Click below to listen to our Consumerpedia podcast episode.

In one form or another, eyeglasses have existed for centuries. Ancient Roman scholars and medieval monks used blown glass to magnify manuscripts. Paintings from the 17th and 18th centuries depict well-to-do folks sporting eyeglasses—including Benjamin Franklin, who invented bifocals. Contact lenses only came into common use in the mid-20th century, but all-time smarty-pants Leonardo da Vinci had conceptualized them as early as 1508.

Luckily, glasses and contacts have come a long way. The 75 percent of American adults who need some sort of corrective eyewear can choose between comfortable contacts and thousands of fashionable frames. Still, shopping for new specs and contacts can be a major hassle.

Our surveys of local consumers reveal sizeable differences in customer satisfaction. Some outlets were rated “superior” for “overall quality” by at least 90 percent of their surveyed customers, while others earned such favorable ratings from fewer than 50 percent.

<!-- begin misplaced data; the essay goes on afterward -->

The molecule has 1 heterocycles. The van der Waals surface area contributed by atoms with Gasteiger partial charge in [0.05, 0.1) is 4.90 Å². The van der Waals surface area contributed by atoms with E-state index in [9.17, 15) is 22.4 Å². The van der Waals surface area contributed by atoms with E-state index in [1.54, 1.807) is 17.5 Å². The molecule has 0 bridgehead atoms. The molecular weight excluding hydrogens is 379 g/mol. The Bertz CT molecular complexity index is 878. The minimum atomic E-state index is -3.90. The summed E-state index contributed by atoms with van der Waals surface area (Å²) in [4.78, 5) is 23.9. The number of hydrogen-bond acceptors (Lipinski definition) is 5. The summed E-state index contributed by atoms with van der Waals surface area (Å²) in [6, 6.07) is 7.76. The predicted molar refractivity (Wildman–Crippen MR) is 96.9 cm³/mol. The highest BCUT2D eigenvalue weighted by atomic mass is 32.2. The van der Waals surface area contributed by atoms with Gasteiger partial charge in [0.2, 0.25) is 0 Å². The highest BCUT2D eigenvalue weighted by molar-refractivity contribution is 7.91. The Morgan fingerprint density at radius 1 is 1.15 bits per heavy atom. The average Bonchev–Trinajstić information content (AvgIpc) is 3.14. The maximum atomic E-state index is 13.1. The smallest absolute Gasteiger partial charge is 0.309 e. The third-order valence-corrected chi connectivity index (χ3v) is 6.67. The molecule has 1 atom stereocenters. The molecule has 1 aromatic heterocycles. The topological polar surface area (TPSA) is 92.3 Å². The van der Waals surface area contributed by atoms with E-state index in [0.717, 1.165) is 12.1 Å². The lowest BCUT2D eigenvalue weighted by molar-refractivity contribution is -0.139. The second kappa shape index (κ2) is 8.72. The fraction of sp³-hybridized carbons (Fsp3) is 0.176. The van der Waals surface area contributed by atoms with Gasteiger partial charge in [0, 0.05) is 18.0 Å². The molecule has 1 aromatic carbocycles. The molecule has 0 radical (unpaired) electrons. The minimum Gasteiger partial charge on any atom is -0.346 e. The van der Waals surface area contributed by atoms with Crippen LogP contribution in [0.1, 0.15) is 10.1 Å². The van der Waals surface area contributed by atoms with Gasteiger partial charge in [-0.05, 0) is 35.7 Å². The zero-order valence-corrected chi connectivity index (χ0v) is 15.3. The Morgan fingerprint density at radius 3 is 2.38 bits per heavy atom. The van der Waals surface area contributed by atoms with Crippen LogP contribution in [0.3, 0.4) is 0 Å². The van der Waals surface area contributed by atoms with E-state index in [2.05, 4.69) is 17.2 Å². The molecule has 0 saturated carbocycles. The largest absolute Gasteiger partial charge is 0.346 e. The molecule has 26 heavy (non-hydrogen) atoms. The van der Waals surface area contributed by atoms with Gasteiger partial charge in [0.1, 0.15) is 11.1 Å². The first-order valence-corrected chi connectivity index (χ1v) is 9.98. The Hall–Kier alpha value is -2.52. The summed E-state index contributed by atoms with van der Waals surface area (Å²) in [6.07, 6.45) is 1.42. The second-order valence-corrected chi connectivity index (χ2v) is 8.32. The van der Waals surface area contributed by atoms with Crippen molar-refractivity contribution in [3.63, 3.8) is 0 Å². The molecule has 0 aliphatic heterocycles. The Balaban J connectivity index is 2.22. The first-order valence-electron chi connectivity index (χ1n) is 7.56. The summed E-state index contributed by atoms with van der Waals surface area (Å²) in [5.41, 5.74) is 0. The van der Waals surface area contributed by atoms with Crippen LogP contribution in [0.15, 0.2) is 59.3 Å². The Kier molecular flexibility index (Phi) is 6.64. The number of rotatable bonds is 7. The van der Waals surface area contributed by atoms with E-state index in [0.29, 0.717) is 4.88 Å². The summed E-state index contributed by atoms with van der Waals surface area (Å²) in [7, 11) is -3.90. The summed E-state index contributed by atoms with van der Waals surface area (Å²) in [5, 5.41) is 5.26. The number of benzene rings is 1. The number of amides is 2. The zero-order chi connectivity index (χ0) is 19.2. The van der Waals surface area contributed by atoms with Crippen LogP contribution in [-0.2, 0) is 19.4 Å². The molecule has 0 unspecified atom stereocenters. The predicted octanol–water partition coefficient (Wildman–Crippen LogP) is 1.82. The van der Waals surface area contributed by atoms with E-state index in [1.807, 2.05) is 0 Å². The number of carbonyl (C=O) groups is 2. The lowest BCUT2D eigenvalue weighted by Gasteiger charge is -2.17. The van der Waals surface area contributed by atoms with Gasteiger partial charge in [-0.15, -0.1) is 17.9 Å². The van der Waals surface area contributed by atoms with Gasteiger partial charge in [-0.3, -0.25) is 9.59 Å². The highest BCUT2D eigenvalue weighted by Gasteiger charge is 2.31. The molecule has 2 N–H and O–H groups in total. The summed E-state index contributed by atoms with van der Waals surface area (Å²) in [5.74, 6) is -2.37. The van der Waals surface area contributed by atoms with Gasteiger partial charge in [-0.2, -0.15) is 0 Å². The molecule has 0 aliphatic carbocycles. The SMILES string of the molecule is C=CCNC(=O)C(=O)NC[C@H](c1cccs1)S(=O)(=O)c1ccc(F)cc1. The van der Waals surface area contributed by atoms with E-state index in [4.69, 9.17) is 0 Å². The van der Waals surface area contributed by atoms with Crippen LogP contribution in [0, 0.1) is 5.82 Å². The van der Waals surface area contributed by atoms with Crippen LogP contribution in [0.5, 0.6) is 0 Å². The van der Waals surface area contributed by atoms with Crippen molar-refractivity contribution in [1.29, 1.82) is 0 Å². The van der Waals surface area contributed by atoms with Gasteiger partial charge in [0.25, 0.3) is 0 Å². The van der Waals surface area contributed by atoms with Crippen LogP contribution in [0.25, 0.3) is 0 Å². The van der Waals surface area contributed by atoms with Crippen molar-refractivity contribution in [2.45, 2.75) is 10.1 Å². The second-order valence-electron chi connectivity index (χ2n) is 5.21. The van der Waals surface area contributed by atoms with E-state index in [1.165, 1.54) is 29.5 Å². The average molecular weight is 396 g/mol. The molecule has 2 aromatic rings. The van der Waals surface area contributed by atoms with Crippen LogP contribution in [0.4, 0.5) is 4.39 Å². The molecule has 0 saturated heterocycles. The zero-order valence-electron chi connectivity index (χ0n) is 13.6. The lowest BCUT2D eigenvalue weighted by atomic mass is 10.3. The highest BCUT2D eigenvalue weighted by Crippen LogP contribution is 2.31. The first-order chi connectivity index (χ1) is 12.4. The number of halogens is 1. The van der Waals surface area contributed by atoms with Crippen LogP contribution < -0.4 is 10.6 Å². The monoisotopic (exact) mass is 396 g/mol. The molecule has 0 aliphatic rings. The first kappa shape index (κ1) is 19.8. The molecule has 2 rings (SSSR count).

Price also matters. Our undercover shoppers found identical eyeglass frames and lenses cost more than twice as much at some outlets than at others. For eyeglasses, the least expensive sellers were usually online. But shopping for glasses online can be challenging, since it’s hard to tell in advance which frames will flatter your face.

Unfortunately, for eyeglasses, because they don’t sell the same products, it’s difficult to compare prices among some of the largest chains for the exact same frames. Comparing costs is further complicated by the dominance of EssilorLuxottica, which not only manufactures millions of pairs of glasses annually but also markets and sells them via thousands of retail stores it runs, including For Eyes, LensCrafters, Pearle Vision, Sunglass Hut, and optical departments at Target. It’s often difficult to assess whether designer frames the company makes are worth hundreds of dollars more than a nearly identical, far-less-expensive model that possibly was made in the same facility, probably for less than $5.

For the limited selection of specs they carry, we found Costco, Walmart, and Warby Parker offer low prices, and Costco and Warby Parker also get fairly high overall ratings from their surveyed customers.

For contacts, we found the lowest prices online, but some internet sellers were more expensive than the lowest-priced local brick-and-mortars. If you’re replenishing a year’s supply and not changing brands or type, there’s little reason not to grab the savings by buying from a low-cost supplier.